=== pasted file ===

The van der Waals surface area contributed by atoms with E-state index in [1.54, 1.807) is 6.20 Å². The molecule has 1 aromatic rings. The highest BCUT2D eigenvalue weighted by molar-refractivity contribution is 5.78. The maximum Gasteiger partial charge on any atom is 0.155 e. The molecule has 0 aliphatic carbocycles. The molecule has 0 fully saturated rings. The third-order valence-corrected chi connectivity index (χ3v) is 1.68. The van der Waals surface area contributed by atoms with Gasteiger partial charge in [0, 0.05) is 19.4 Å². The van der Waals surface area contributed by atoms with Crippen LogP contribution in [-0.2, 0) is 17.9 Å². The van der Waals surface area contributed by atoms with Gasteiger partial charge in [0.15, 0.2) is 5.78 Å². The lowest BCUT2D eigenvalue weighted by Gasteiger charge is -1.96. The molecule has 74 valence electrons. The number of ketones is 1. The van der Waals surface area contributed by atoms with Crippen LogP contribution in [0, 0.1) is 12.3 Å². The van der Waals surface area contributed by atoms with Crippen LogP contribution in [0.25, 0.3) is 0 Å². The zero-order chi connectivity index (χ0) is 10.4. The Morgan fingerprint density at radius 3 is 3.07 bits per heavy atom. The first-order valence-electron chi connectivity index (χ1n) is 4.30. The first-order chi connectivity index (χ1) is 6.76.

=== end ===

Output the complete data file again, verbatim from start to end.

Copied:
The van der Waals surface area contributed by atoms with E-state index in [1.54, 1.807) is 6.20 Å². The molecule has 1 aromatic rings. The highest BCUT2D eigenvalue weighted by molar-refractivity contribution is 5.78. The maximum Gasteiger partial charge on any atom is 0.155 e. The molecule has 0 aliphatic carbocycles. The molecule has 0 fully saturated rings. The third-order valence-corrected chi connectivity index (χ3v) is 1.68. The van der Waals surface area contributed by atoms with Gasteiger partial charge in [0, 0.05) is 19.4 Å². The van der Waals surface area contributed by atoms with Crippen LogP contribution in [-0.2, 0) is 17.9 Å². The van der Waals surface area contributed by atoms with Gasteiger partial charge in [0.15, 0.2) is 5.78 Å². The lowest BCUT2D eigenvalue weighted by Gasteiger charge is -1.96. The molecule has 74 valence electrons. The number of ketones is 1. The van der Waals surface area contributed by atoms with Crippen LogP contribution in [0, 0.1) is 12.3 Å². The van der Waals surface area contributed by atoms with Crippen LogP contribution in [0.25, 0.3) is 0 Å². The zero-order chi connectivity index (χ0) is 10.4. The Morgan fingerprint density at radius 3 is 3.07 bits per heavy atom. The first-order valence-electron chi connectivity index (χ1n) is 4.30. The first-order chi connectivity index (χ1) is 6.76.